To conclude, I would say that everyone would like to see her values spread over the society. A liberal layman like me tolerates many things one personally disapproves. If someone harms none but herself it's not my business but if she offends the words of God she has just stepped over the line. Or is it just me being a potential fundamentalist..?

I think it is safe to say that an education, be it formal or not, is necessary for active and cognizant participation in government. In a word, participation in the State is necessarily dependent on thinking. In most cases, religions require a minimal amount of education. In fact, education can be detrimental to religious aims. It seems to be the general trend that as more people are aquiring a university education, more people are becoming atheist. I'd argue that essentially, government and religion have the same aim: to provide a moral structure that protects the individual from the actions of other people. In the case of government, law and criminal justice provide this system of protection. In religion, either faith in God and living in a moral fashion or fear of God and the afterlife provide the system of protection. After all, in reference to the United States' predecessors, religion used to be the government. So we have two systems with the same aim, and yet we treat them as two very different entities and deem their separation as necessary. But if religion and government have the same aim, why is separation necessary at all? Is it that religion provides a moral background for the citizens under a particular government? Is it that people should be able to worship God in whichever way they choose? Because they have the same aim, it means that 1) one is unfitting and the other is correct, or 2) that they are both fruitless and another single, perhaps unifying, perhaps completely different system is ultimately appropriate. I'm not saying that separation of church and state is wrong or right. I'm saying that it would be unnecessary if we had the true and best government and/or religion.
Post Scriptum (May 25, 2003): Firstly, before I rebut on althorrat's points raised below, I would like to expand a bit on my ideas above. Capitalists the world over would assert that progress of a community is attainable (?) and efficient through competition between indiviuals and between individual corporations. Needless to say, the United States, for better or for worse, is a capitalist country. Intense capitalist competition effects the need for protection of individual rights; and the state exists, as John Stuart Mill et al would rightly argue, to protect the individual from the actions of other individuals. The church (any religion), more or less, is a communal entity, based on shared ideas, shared values, and shared goals. Most religions mandate the leading of a humble lifestyle, including donations to the poor and the idea of not storing up treasure on earth. Already, we can see the dissonance between church and state: a community of people with shared religious ideas has no place (at least no direct place) in a state that emphasizes and proliferates individuality and competition. Thus with the dawn imperialism and expanding markets (and later the industrial revolution), a necessary separation of church from state has ensued. Sure, our Founding Fathers wanted to ensure complete separation from the Anglican church to ensure freedom, but I'd argue that it has its basis in the ideas of an evolving society leading to the twilight of the church. In fact, religion would have died by any Darwinian definition had it not evolved to the ever-changing and advancing science and technological realms (which essentially sprung from the competitive market forces). Consider the bibical creation story. Certainly 500 years ago, Christain leaders would have said that the creation story was literal, while today, the seven "days" mentioned in the creation story are interpreted as illiteral and as lasting a different period of time than an Earth "day." Why the change? Because in order to survive, the church needed to evolve. Before literacy, it could simply excommunicate the "heretics," but now that people can read, it has evolved. Conclusively, separation of church and state is existent because church and state have similiar aims(see my original WU) yet different ideals. Now to respond to althorrat:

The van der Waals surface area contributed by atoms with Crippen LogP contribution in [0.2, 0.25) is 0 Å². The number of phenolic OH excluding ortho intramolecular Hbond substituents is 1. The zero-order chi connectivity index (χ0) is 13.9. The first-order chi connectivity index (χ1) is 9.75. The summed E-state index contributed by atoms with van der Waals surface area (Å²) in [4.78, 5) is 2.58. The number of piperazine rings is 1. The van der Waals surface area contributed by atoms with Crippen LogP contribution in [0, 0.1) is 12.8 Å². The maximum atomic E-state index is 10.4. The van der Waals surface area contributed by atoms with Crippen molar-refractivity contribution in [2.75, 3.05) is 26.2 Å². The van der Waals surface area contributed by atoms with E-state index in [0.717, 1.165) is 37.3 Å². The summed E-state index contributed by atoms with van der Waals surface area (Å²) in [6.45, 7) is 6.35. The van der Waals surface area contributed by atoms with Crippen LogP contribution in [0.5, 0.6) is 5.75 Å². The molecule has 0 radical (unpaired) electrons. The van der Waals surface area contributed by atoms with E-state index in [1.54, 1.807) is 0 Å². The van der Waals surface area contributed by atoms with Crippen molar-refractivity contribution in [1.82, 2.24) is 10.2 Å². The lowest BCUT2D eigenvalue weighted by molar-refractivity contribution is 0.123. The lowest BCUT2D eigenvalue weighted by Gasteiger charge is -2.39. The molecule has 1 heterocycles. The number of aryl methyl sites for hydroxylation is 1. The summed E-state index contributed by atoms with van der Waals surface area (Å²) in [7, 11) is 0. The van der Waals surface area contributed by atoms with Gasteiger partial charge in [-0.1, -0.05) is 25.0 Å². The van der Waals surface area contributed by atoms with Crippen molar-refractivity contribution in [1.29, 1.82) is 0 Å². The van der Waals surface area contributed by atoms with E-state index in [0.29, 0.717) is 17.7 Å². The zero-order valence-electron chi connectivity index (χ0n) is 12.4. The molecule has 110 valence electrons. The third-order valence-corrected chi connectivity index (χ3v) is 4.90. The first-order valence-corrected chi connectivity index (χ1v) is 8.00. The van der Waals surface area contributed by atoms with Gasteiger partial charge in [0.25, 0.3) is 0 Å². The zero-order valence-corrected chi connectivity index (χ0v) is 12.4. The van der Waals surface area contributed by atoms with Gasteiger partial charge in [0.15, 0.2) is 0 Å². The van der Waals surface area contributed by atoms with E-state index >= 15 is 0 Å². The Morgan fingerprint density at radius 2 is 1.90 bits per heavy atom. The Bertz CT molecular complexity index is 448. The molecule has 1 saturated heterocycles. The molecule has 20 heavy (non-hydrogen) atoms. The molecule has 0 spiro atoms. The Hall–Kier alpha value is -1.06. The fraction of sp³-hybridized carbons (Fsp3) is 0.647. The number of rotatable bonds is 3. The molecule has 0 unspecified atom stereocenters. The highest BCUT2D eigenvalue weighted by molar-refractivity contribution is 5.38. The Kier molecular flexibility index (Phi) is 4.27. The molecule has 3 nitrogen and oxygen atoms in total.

1) I have no figures to back my atheism claim, but I do have first-hand observation and historical knowledge to go off of. Certainly it can't be argued against that the number of atheists has risen since the dawn of modern academia AKA literacy and education for all. 2) Perhaps my use of the word "moral" has been misinterpreted. I simply meant that a legal system has been established to ensure the protection of the individual from other individuals and from the government. Whether or not you want to take this legal system as a "moral" code the way the Ten Commandments are taken as a moral code is in the eye of the beholder. No matter if it's the fear of the wrath of the law and criminal justice system or the fear of hell, both provide motivation to individuals to uphold a moral system, whether or not they believe in it. This is certainly not to say that the legal system the U.S. government has implemented is one hundred percent correct by any means. And dude, theocracy is not the preferred nomenclature (to the what I proposed above). What are states like Iran and Afganhistan but modern replicas of the Western world's middle ages Catholic Church dominance? They're practically identical. What I was arguing, more concisely, is that theocracies, in your sense of the word, are incorrect and that states where church and state are separate are also incorrect. Theocracy is simply not religous freedom while separation of church and state is simply the illusion of religious freedom. For example, if your religion conflicts with your government, you must choose which to obey. If you choose to abide by your religious convictions, then you may face reprimand from the government. If you choose to obey your government, you may face negative repercussions from your God(s). They are oppositional yet both must be followed. Our nation being founded by Christains, our nation works best for those adhering to the Christian Dogma. This country does not have religious freedom. If there were religious freedom in this country, there would be no religion at all (though this is definitly not to say that our system without any religion at all would be ideal). It is to say, simply, that something is amiss with our ideas of religious freedom and the role of state.